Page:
Thursday, July 14, 2016

Do we really live in a democracy?

Do we live in a democracy?

The common answer to that question that makes everyone feel good has long been “yes”.  Democracy, or governing by the “will of the people”, sounds great.  But, the real answer to that questions is “no”, or at best a “maybe” or “kinda-sorta”.

We are definitely not a small-d democracy where everyone votes directly on everything, and the majority always wins.  If we were, then we wouldn’t have things like the Electoral College when selecting a president – a system where winning the popular vote does not guarantee victory.  Also the US Senate wouldn’t be set up the way it is with each state having the same number if Senators regardless of population.  The Senate wouldn’t allow something like the filibuster where one person can effectively shut down legislation.

No, we don’t have direct democracy in this country.  Instead we have that “maybe” or “kinda-sorta” version of democracy called “representative democracy” where voters select individuals to represent them in the decision making process.

Picking those people is the voter’s responsibility, but we are often playing in a rigged game.

With both major parties hosting their national conventions in the coming weeks more focus than at any time in recent history is on the process of nominating candidates for the Presidency of the United States.

Republicans started out well when it comes to a democratic process bosting a whopping 17 candidates seeking the party’s nomination.

By the end however they’ve ended up with a candidate, Donald Trump, who is so unpopular among many in the party establishment that there is a simmering #NeverTrump movement of party officials who would like nothing more than to figure out how they could steal the nomination from him.  They pursue this even though he is a candidate who helped lead to record setting turnout all across the country in the Republican Primary.  They’ve even been actively recruiting for a candidate, any candidate, who didn't even run this election cycle because the second place candidate, Ted Cruz, is almost equally as unpopular.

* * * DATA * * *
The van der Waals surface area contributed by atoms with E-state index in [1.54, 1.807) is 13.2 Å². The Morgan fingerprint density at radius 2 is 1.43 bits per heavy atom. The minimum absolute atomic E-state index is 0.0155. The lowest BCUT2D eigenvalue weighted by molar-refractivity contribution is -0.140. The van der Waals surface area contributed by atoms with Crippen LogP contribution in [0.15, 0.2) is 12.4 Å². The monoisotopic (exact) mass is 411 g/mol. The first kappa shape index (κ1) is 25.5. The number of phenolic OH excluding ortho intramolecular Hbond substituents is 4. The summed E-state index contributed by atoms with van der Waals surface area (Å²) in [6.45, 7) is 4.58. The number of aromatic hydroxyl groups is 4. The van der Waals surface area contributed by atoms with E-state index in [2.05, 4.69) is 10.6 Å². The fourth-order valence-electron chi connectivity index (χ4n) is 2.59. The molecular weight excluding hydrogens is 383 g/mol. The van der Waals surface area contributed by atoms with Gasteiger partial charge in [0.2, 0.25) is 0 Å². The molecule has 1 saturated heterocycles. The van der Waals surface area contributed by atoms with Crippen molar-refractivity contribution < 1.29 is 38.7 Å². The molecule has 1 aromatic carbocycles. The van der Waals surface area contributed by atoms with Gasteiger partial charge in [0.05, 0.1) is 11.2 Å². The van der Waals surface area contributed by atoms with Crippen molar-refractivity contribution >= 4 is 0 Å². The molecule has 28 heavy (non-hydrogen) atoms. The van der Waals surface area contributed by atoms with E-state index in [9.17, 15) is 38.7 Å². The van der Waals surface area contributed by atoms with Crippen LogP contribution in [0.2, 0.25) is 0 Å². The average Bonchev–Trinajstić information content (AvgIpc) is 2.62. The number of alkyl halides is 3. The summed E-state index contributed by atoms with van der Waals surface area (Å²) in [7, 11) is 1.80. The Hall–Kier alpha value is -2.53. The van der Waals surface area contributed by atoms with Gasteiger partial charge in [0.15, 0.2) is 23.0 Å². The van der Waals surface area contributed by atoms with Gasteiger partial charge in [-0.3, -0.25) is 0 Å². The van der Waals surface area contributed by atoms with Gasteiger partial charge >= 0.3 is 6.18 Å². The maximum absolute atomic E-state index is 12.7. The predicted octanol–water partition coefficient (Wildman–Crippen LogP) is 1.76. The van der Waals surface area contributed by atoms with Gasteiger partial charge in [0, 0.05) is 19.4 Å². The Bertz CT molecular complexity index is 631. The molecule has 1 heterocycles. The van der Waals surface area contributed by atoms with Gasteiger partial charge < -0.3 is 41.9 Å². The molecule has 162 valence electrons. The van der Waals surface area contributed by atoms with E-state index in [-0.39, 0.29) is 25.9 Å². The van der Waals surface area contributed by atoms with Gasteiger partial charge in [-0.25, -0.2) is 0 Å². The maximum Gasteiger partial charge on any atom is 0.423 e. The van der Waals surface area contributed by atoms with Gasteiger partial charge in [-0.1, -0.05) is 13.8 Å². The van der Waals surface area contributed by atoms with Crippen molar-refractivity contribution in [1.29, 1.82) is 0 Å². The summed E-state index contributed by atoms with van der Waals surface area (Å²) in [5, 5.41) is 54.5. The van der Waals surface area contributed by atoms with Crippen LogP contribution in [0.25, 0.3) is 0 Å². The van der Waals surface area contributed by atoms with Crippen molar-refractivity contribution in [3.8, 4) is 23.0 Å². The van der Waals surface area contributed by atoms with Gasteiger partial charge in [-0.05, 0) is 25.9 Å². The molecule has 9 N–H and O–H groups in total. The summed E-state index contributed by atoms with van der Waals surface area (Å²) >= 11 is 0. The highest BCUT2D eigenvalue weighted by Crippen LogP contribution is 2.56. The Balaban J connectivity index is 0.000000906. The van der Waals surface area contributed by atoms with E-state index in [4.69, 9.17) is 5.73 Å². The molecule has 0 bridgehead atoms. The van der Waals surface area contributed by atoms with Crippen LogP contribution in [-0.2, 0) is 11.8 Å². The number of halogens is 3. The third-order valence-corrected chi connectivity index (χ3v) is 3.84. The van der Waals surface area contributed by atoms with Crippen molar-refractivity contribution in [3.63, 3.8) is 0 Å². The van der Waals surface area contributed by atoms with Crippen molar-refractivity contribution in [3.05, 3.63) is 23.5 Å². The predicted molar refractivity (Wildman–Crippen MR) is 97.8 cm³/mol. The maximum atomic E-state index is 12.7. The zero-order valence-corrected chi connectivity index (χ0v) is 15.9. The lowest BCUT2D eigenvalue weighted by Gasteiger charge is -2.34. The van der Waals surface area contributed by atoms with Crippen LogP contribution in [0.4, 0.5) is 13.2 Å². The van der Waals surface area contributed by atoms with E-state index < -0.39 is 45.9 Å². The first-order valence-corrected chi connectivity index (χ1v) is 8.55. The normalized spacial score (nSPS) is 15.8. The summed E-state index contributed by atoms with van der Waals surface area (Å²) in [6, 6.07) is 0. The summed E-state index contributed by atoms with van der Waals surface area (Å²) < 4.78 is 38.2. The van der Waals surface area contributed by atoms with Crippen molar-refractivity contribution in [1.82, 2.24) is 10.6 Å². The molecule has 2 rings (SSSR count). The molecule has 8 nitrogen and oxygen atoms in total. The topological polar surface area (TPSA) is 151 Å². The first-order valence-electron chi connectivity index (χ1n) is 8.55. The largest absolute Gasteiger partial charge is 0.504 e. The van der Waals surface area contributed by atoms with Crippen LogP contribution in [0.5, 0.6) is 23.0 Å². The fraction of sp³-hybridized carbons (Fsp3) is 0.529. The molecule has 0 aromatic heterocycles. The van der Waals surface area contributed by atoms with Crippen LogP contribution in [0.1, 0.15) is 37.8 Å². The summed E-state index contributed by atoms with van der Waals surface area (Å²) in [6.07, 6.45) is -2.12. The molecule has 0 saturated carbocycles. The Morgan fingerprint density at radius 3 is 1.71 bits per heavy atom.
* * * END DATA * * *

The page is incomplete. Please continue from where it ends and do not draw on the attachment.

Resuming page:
What the actual voters want is a seeming afterthought.

Things on the Democrat side, aren’t much better though.

Bernie Sanders made the race for the Democrat nomination much more competitive than many thought possible.  However, in the end he did not have much of a chance because of something patently undemocratic about the process – superdelegates.  Superdelegates are high ranking current and former party officials who are unbound by the primary voting results.  They can support any candidate regardless of how the voters vote.  Hillary Clinton’s overwhelming lead among superdelegates gave her a sense of inevitability.

Yes, Clinton won the overall popular vote in the primary making it more “democratic”, but in an endeavor like politics a manufactured sense of inevitability can become a self fulfilling prophecy.

Last week, the Pew Research Center released a telling set of data showing how all this has led to a breakdown in the candidate selection process resulting in more “unsatisfying” candidates than have been seen in over two decades.

Both Hillary Clinton and Donald Trump are the least “satisfying” candidates since 1992.  Trump matches the low water mark of 40% set by Republican George H.W. Bush that year, and Hillary Clinton also has the lowest satisfaction level for a Democrat since that same election.  Somewhat ironically, her 43% satisfaction rating as a candidate bests only that of her husband Bill Clinton who had an abysmal 33% in his first run for the Oval Office.

It may come as a surprise to many, but political parties are actually private organizations.  They are free to set up their rules as they wish and select their nominees effectively however they want.  Their goal is to win elections so that their people can become the arbiters of the power that comes with elected office.  Being small-d democratic is somewhere way down on the priority list.

Unfortunately for voters, this election cycle the processes in both parties have resulted in suboptimal candidates.  That leaves the question, do we live in a democracy?

This post first appeared in this week's editionof the Herald Weekly at

No comments:

Post a Comment